Facebook and other social media sites are likely to jeopardise the operations of Aussie Diggers in Afghanistan, according to a new government review that assessed the impact of popular social networking websites to the country's Afghan Mission.
The federal report has admitted that Australian defence personnel and soldiers were not sufficiently oriented on how they should behave while using their Facebook and Twitter accounts.
It could be that service members or even members of their families were sharing too much online, which could serve as mine of information for enemies tech-savvy enough to decode intelligence even from what appears as innocent musings in a Facebook status.
According to The Daily Telegraph, the government review lamented that "many individuals who use social media are extremely trusting," and such element could easily be capitalised by the Taliban, which remains locked in a bitter 11-year insurgency with NATO troops for control of Afghanistan.
"Most did not recognise that people using fake profiles, perhaps masquerading as school friends, could capture information and movements. Few consider the possibilities of data mining and how patterns of behaviour can be identified over time," The Telegraph reported the review as saying on Sunday.
The review has decried that some 58 per cent of all Australian Defence personnel operating in Afghanistan were mostly clueless on how to effectively safeguard their privacy, with the apparent risk further heightened by the parallel social media activities of their families back home.
Specific guidelines must be formulated that would serve as the bible for Aussie Diggers, including their friends and family members, to conduct themselves appropriately while socialising in the cyber world, the report said.
It is expected that something concrete on the matter would be finalised by December, according to the Defence Ministry, which mostly a manual that would encourage Aussie service members and their close associates to protect crucial information such soldiers' name, ranks and their deployment location.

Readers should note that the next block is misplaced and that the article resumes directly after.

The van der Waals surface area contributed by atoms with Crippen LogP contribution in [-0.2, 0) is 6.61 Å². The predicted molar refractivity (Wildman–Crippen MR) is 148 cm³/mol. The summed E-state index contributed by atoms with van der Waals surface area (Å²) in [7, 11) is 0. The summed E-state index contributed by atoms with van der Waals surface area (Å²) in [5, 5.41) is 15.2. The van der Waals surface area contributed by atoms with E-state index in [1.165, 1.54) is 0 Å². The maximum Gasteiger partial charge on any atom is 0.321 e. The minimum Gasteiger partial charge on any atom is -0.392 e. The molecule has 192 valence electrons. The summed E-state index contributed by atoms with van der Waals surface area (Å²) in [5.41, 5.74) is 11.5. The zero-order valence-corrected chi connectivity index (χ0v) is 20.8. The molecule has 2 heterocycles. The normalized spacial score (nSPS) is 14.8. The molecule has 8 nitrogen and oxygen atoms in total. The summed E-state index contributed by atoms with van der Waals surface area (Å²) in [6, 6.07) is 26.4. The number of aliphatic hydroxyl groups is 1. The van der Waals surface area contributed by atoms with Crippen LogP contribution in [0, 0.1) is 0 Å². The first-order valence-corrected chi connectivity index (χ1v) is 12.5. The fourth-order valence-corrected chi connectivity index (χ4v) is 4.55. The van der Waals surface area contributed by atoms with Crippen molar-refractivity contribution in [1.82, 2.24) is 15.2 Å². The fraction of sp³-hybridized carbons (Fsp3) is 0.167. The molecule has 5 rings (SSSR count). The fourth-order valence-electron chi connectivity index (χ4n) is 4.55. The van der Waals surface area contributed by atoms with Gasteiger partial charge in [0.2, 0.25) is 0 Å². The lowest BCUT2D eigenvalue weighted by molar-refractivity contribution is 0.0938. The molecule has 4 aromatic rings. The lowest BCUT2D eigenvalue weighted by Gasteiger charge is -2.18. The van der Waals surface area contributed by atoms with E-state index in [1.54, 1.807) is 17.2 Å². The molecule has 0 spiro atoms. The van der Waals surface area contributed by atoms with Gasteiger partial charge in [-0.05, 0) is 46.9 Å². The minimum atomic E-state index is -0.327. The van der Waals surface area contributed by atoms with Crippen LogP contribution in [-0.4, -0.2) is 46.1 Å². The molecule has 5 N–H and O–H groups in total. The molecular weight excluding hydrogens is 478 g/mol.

These actions are needed, the review said, as the level of privacy protection currently offered on sites like Facebook and Twitter were below par in so far as the requirements of the Defence Ministry is concerned.
The new guidelines should also deter efforts by the insurgents to obtain information from Aussie soldiers who previously may have been duped by fake Facebook accounts that were actually maintained by Taliban operatives, the government review said.
"For example, the Taliban have used pictures of attractive women as the front of their Facebook profiles and have befriended soldiers," the review said, citing instances in the past.
Such tactics could have been helpful for the insurgents in planning their attacks like when a rogue Afghan Army member shot to death three Diggers in late August. The soldiers were killed while resting or during their most unguarded moments, leaving the impression that the insider attack was amply aided by 'good intelligence' on the part of the Taliban.
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